This vivid account of the public life of Paul Simon reveals a man whose personal honor and dedication were unshakeable throughout nearly half a century in the political arena. Robert E. Hartley provides a candid perspective on Simon’s accomplishments and victories, as well as his mistakes and losses, revealing new insights into the life of this dynamic and widely respected public figure.

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Paul Wellstone
The Life of a Passionate Progressive
Bill Lofy
University of Michigan Press, 2005
"Paul Wellstone, we miss you. Few politicians, especially these days, are as willing to stand up and speak the truth as Wellstone was. In this era of flaccid rhetoric and pre-approved sound bites, he had the rare ability to ignite a fire in his audiences. Bill Lofy's excellent biography rekindles that fire and reminds us just how much politicians of Wellstone's honesty, character, and spine are needed---now more than ever. This book should inspire a new generation of voters and political leaders alike."
---Arianna Huffington, columnist and editor of HuffingtonPost.com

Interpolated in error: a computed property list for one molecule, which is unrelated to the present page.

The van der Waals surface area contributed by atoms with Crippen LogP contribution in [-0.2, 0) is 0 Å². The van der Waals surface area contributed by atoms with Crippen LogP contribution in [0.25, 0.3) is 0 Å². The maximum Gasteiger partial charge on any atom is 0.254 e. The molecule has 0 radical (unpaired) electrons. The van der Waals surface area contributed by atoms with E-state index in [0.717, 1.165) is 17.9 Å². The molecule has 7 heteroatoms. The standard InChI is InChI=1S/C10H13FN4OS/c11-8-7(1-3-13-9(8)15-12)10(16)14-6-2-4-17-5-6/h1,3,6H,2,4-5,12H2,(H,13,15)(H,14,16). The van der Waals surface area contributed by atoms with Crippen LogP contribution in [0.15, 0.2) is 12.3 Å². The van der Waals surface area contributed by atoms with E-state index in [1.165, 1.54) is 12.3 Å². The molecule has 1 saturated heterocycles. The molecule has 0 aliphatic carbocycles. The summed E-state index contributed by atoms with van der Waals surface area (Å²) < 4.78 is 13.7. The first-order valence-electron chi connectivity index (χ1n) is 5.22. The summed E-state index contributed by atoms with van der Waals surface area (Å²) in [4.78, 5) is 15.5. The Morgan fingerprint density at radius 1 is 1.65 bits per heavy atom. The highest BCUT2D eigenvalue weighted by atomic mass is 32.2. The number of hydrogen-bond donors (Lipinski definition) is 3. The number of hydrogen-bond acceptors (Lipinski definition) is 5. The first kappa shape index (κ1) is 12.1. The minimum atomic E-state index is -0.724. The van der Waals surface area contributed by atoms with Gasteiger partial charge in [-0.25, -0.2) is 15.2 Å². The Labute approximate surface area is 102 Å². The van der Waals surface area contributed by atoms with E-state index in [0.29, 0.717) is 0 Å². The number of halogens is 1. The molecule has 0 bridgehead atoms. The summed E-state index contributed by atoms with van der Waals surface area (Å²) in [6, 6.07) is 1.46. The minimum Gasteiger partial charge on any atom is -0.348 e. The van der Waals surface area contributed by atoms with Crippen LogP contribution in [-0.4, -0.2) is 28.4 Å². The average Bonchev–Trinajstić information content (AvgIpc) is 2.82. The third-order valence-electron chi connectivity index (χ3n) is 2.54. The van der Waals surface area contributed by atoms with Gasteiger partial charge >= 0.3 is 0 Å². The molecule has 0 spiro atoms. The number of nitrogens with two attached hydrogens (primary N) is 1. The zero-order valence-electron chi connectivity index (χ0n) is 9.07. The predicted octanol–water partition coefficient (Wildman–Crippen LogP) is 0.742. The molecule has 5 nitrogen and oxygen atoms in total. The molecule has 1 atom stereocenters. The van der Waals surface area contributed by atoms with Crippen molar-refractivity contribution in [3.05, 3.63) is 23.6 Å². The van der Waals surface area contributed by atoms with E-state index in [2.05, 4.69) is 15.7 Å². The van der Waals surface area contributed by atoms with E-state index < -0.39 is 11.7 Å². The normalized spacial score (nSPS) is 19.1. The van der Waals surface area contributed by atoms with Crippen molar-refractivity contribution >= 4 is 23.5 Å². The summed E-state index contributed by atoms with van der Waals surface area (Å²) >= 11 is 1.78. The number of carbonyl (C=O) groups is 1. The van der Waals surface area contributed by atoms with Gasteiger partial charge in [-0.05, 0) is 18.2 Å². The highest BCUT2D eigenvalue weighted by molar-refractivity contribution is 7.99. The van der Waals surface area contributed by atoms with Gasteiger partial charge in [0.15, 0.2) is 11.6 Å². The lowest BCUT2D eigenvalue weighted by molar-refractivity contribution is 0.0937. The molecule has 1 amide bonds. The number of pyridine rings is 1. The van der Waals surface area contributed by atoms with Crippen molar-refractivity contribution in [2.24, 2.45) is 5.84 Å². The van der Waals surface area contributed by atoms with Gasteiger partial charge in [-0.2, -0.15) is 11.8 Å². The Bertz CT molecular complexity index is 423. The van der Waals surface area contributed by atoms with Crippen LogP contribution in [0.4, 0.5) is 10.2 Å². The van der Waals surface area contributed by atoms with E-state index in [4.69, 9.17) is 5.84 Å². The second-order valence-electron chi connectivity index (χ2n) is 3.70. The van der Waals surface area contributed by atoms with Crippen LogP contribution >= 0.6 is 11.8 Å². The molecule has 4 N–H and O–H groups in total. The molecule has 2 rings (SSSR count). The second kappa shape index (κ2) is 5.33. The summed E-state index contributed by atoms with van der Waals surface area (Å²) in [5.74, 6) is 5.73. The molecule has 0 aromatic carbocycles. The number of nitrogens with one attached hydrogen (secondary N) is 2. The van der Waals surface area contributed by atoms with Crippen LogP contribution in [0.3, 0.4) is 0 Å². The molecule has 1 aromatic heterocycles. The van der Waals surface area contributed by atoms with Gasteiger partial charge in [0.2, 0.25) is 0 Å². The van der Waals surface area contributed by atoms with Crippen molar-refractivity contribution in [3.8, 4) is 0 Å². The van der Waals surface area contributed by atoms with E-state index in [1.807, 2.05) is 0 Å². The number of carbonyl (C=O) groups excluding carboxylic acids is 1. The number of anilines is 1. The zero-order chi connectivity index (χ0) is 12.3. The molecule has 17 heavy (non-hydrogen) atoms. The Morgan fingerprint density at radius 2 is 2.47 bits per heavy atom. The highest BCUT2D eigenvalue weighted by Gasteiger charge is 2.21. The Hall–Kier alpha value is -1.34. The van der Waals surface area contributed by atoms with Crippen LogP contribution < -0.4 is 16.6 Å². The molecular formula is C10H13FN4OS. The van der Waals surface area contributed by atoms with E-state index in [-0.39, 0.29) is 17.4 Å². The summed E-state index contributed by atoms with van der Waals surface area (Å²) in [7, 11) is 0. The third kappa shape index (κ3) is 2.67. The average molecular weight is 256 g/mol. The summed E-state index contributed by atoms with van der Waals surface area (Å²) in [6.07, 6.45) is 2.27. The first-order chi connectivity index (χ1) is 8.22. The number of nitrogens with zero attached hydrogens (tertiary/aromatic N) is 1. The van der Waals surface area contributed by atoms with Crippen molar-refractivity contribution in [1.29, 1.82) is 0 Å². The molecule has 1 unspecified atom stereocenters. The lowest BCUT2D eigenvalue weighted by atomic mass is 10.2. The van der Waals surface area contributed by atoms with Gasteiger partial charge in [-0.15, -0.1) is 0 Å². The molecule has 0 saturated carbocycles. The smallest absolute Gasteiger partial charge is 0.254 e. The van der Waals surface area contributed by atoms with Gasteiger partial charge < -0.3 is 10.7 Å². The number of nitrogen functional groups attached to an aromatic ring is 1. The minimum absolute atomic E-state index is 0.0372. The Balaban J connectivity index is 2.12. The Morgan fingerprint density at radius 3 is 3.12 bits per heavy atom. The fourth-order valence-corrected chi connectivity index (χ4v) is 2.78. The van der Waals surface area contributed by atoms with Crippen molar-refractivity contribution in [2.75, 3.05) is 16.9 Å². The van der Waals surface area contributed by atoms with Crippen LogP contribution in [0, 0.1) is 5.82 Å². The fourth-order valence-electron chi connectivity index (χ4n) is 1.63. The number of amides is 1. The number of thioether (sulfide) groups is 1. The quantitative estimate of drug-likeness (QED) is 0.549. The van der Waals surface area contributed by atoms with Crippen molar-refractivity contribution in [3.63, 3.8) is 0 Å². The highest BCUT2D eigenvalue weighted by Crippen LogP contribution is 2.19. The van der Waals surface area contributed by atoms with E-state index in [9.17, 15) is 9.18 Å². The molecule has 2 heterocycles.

"This book captures the vibrant spirit of my friend Paul Wellstone---the fierce commitment to justice that defined his life, and that shapes his enduring legacy."
---U.S. Senator Russ Feingold

"Paul Wellstone was a great leader because he fused progressive idealism with a stubbornly pragmatic politics. Bill Lofy's book captures that dual commitment in his story of Wellstone's life, and also shows us the extraordinary human appeal that Wellstone emanated in his relationships with people in all walks of life. This book is an engaging read that also tells us a lot about the political practice to which we should aspire."
---Frances Fox Piven, author of The War at Home

"This vividly written book captures the life and personal qualities of the late Senator Paul Wellstone. In so doing it provides an illuminating gloss on Max Weber's seminal exposition of the political vocation. It is a jewel of a book."